Diana interview: The world needs the BBC to reform

New inquiry into Princess Diana's interview could not have come at a worse time for public broadcasting

Martin Bashir interviews Princess Diana in Kensington Palace for the television program Panorama. (Photo by © Pool Photograph/Corbis/Corbis via Getty Images)
Powered by automated translation

The BBC is hardly a stranger to crises of various kinds and rows with powerful political figures. Former prime minister Margaret Thatcher was furious when the BBC interviewed IRA terrorists in Northern Ireland and gave them – as she put it – the “oxygen of publicity".

Over the years when I presented what was billed as the BBC's "flagship" TV news and current affairs programme, Newsnight, our editors made two catastrophic errors. One editor halted an investigation into the popular BBC TV personality Jimmy Savile because – in that editor's view – the researchers had not found enough evidence that Savile was a sexual predator. When that evidence did emerge, the BBC's failures were brutally exposed. Then the BBC ran a report wrongly claiming a leading Conservative member of the House of Lords was himself a sexual predator. He wasn't. The accusations were utterly false, and after this shameful episode, George Entwistle, the BBC director general at the time, was forced to quit after only 54 days in the job.

However, none of these crises is as serious as the way in which the BBC's reputation has been damaged by the extraordinary events surrounding the famous interview with the late Princess Diana a generation ago on the BBC's Panorama programme.

The Panorama reporter, Martin Bashir, secured the "scoop of the century" in 1995. It was the first time a serving member of the British royal family had spoken out on television candidly about her unhappy marriage and other usually private matters. Tens of millions of people around the world watched this BBC scoop, but from the start there were rumours about how the interview was obtained.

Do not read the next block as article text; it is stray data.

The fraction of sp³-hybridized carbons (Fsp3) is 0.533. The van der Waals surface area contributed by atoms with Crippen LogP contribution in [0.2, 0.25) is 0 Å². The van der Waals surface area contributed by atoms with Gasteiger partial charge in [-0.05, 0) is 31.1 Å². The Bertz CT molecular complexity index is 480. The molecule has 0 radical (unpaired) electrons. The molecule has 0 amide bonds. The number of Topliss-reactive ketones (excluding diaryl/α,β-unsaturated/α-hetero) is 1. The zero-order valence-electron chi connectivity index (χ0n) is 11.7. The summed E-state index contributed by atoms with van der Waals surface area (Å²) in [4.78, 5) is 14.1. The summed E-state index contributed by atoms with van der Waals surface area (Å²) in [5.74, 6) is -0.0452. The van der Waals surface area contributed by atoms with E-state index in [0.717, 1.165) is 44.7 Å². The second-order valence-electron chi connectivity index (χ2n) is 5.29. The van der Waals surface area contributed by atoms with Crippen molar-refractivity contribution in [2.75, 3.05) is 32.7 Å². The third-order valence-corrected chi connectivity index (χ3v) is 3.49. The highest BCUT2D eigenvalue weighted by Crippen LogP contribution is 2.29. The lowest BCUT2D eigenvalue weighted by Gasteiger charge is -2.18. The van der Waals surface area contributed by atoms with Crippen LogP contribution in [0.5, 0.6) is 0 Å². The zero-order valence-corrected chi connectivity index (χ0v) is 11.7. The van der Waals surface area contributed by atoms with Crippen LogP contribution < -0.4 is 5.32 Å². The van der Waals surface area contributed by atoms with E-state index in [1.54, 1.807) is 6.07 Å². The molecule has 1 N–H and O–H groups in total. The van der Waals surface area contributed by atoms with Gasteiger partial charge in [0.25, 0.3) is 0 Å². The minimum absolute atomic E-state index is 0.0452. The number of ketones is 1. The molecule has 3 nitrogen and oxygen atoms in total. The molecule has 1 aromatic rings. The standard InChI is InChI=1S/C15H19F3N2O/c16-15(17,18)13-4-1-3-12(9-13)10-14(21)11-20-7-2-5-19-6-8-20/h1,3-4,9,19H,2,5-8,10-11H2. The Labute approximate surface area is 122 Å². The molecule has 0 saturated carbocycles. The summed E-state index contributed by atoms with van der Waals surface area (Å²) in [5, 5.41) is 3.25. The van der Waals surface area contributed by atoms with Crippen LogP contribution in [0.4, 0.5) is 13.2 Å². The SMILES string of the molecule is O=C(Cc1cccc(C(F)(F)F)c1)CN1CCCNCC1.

As we now know for certain, Bashir forged documents to try to persuade Diana to take part. His conduct was despicable. An organisation based on truth and facts cannot conduct its business through deceit.

Bashir left the BBC to work in the US for many years, yet he was re-employed by the BBC as a religious affairs correspondent in 2016 despite some senior figures – including the then BBC director general Tony Hall – knowing of the serious allegations against him.

Following a new inquiry, Diana's son, Prince William, has been justifiably outraged. His mother was failed "by leaders at the BBC who looked the other way rather than asking the tough questions", he said, and the BBC contributed to the "fear, paranoia and isolation" that blighted his mother's life.

This sorry affair has deeply disappointed those who – like me – generally admire the BBC. It has also delighted the corporation’s enemies. These enemies include some British newspapers who are hopeful that the BBC will now be much diminished – even though these same newspaper journalists and editors themselves made Diana’s life a misery. Her story, her beauty and her unhappiness sold their papers to a public hungry for every detail about her life.